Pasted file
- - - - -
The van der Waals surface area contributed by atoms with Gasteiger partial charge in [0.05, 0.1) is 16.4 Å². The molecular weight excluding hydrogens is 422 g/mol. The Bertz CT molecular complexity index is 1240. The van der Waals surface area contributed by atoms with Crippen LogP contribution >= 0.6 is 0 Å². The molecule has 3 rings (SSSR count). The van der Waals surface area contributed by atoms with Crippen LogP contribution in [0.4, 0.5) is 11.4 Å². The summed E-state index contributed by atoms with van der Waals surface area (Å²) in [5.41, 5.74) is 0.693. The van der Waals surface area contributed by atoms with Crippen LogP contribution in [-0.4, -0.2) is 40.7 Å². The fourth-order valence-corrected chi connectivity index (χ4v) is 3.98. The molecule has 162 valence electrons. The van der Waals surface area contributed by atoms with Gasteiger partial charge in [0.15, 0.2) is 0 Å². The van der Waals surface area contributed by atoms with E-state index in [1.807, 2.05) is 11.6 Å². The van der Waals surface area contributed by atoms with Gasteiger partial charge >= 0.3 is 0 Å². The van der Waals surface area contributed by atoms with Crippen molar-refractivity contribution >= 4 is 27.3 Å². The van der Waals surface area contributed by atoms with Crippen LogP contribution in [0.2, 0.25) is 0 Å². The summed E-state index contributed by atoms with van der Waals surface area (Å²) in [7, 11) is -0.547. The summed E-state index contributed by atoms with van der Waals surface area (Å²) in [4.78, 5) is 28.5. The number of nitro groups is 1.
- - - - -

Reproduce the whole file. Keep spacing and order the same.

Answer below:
The van der Waals surface area contributed by atoms with Gasteiger partial charge in [0.05, 0.1) is 16.4 Å². The molecular weight excluding hydrogens is 422 g/mol. The Bertz CT molecular complexity index is 1240. The van der Waals surface area contributed by atoms with Crippen LogP contribution >= 0.6 is 0 Å². The molecule has 3 rings (SSSR count). The van der Waals surface area contributed by atoms with Crippen LogP contribution in [0.4, 0.5) is 11.4 Å². The summed E-state index contributed by atoms with van der Waals surface area (Å²) in [5.41, 5.74) is 0.693. The van der Waals surface area contributed by atoms with Crippen LogP contribution in [-0.4, -0.2) is 40.7 Å². The fourth-order valence-corrected chi connectivity index (χ4v) is 3.98. The molecule has 162 valence electrons. The van der Waals surface area contributed by atoms with Gasteiger partial charge in [0.15, 0.2) is 0 Å². The van der Waals surface area contributed by atoms with E-state index in [1.807, 2.05) is 11.6 Å². The van der Waals surface area contributed by atoms with Gasteiger partial charge >= 0.3 is 0 Å². The van der Waals surface area contributed by atoms with Crippen molar-refractivity contribution >= 4 is 27.3 Å². The van der Waals surface area contributed by atoms with Crippen LogP contribution in [0.2, 0.25) is 0 Å². The summed E-state index contributed by atoms with van der Waals surface area (Å²) in [7, 11) is -0.547. The summed E-state index contributed by atoms with van der Waals surface area (Å²) in [4.78, 5) is 28.5. The number of nitro groups is 1.